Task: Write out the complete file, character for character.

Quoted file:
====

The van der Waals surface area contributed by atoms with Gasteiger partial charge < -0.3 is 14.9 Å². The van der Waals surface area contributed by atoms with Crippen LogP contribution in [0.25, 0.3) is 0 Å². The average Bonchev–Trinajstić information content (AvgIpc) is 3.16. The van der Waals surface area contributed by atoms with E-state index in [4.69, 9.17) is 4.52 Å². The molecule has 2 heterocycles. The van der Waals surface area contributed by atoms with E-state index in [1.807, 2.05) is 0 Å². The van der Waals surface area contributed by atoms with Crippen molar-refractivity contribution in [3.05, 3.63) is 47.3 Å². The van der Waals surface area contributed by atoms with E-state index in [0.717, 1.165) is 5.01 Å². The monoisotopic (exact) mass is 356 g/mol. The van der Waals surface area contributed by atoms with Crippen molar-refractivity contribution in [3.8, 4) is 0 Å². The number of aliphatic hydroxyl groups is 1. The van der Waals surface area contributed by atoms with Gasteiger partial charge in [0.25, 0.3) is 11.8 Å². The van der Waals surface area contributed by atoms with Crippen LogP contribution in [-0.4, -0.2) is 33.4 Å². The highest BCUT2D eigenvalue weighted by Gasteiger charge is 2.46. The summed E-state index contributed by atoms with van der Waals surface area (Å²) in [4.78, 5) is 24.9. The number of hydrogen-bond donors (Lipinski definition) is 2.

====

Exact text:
The van der Waals surface area contributed by atoms with Gasteiger partial charge < -0.3 is 14.9 Å². The van der Waals surface area contributed by atoms with Crippen LogP contribution in [0.25, 0.3) is 0 Å². The average Bonchev–Trinajstić information content (AvgIpc) is 3.16. The van der Waals surface area contributed by atoms with E-state index in [4.69, 9.17) is 4.52 Å². The molecule has 2 heterocycles. The van der Waals surface area contributed by atoms with E-state index in [1.807, 2.05) is 0 Å². The van der Waals surface area contributed by atoms with Crippen molar-refractivity contribution in [3.05, 3.63) is 47.3 Å². The van der Waals surface area contributed by atoms with E-state index in [0.717, 1.165) is 5.01 Å². The monoisotopic (exact) mass is 356 g/mol. The van der Waals surface area contributed by atoms with Crippen molar-refractivity contribution in [3.8, 4) is 0 Å². The number of aliphatic hydroxyl groups is 1. The van der Waals surface area contributed by atoms with Gasteiger partial charge in [0.25, 0.3) is 11.8 Å². The van der Waals surface area contributed by atoms with Crippen LogP contribution in [-0.4, -0.2) is 33.4 Å². The highest BCUT2D eigenvalue weighted by Gasteiger charge is 2.46. The summed E-state index contributed by atoms with van der Waals surface area (Å²) in [4.78, 5) is 24.9. The number of hydrogen-bond donors (Lipinski definition) is 2.